John Charles is best-known in New Zealand as one of the country’s first composers to make his mark on film, thanks to his varied and distinctive scores for classics Goodbye Pork Pie, Utu and The Quiet Earth. He has also spent time working in television as a producer and executive.
Born in Wellington, Charles studied arts at Victoria University, where he played music with the university jazz club. The next few years saw him working as both a newspaper journalist, and a programme officer for the NZ Broadcasting Service. After graduating with a Bachelor of Music, he rejoined the NZBC as a producer and occasional director (including doing both jobs on episodes of landmark drama series Pukemanu). In 1973 he directed teleplay Lunch with Richard Burton, followed by two episodes of the country's first situation comedy, mixed flatting tale Buck House.
Although Charles moved to Australia in 1974, he would go on to compose music for a run of future Kiwi screen projects. Two years later saw his first feature-length score, for acclaimed tele-movie The God Boy (based on Ian Cross novel).
The man who Charles would work with most often was jazz trumpeter turned filmmaker Geoff Murphy. Their association dates back to 1966 and Murphy’s very first film, unfinished children’s musical The Magic Hammer. The two went on to play together as part of 70s touring group Blerta, and on the Murphy-directed TV show of the same name.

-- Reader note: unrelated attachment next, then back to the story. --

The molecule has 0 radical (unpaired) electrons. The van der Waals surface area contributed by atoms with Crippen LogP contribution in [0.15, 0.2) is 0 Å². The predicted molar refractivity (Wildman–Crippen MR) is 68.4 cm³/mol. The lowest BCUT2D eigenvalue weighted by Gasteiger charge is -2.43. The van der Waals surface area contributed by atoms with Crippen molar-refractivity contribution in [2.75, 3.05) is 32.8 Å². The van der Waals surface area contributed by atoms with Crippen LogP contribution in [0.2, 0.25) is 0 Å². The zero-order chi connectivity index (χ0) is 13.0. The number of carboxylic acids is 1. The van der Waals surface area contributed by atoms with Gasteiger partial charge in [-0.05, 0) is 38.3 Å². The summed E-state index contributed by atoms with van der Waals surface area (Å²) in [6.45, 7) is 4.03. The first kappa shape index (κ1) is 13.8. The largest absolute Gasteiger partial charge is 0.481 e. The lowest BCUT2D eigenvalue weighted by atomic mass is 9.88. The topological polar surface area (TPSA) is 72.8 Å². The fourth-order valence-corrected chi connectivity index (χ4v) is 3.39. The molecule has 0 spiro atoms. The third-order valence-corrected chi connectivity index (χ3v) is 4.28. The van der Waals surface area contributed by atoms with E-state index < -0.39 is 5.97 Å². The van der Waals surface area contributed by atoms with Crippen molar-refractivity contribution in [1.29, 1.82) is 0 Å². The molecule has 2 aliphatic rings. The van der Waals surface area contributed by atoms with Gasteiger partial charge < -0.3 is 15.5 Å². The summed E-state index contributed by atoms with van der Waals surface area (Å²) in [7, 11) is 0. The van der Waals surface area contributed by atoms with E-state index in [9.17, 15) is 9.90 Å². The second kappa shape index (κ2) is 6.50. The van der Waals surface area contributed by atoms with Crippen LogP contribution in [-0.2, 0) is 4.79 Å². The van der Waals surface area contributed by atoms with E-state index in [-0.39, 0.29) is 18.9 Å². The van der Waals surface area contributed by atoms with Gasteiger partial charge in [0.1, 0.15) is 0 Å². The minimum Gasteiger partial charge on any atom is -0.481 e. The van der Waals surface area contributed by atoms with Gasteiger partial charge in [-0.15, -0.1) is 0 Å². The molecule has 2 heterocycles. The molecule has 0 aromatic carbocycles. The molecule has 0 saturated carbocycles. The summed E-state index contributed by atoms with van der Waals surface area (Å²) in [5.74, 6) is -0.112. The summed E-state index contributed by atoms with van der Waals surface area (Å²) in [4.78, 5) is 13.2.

In the late 70s and 80s, Charles joined Murphy as he segued into feature films. The result was a series of classic soundtracks: the jazz-tinged Goodbye Pork Pie, the largely symphonic soundtrack for “Maori western”, Utu, and ambitious end of the world piece The Quiet Earth, which remains one of his most popular soundtracks to date.
Charles also provided the score for 1984 tele-movie Iris, based on the life of poet Iris Wilkinson (pen name Robin Hyde), and collaborated with Lost Tribe composer Dave Fraser on the music for Constance, which referenced Hollywood melodramas of the 40s.
During the same period Charles also spent periods working in television on both sides of the Tasman. In the mid-70s he worked in Sydney, at the music department of public broadcaster ABC Television. Returning to Wellington in 1978, Charles spent two years as Head of Entertainment Programmes for Television One.
In 1980 he returned to Sydney, and ABC-TV. Since composing for The Quiet Earth in 1985, Charles has been permanently based in Australia, working as a freelance composer, arranger, pianist and TV director. There he has continued to contribute to New Zealand projects, including composing for World War Two romance A Soldier’s Tale, TV’s Bread & Roses (based on the early life of politician Sonja Davies), Lange-era mini-series Fallout (1995), and Geoff Murphy-directed thriller Spooked.
He also composed music for the seven-hour long The Sound and the Silence, a Kiwi-Canadian mini-series about inventor Alexander Graham Bell.
In 1996 Charles joined the Australian Film Television and Radio School, as composer in residence, where he taught screen composition for more than a decade.
'John Charles' Sounz website. Accessed 4 October 2016
Pauline Kael, State of the Art: Film Writings 1983 -1985 (New York: E.P. Dutton, 1985)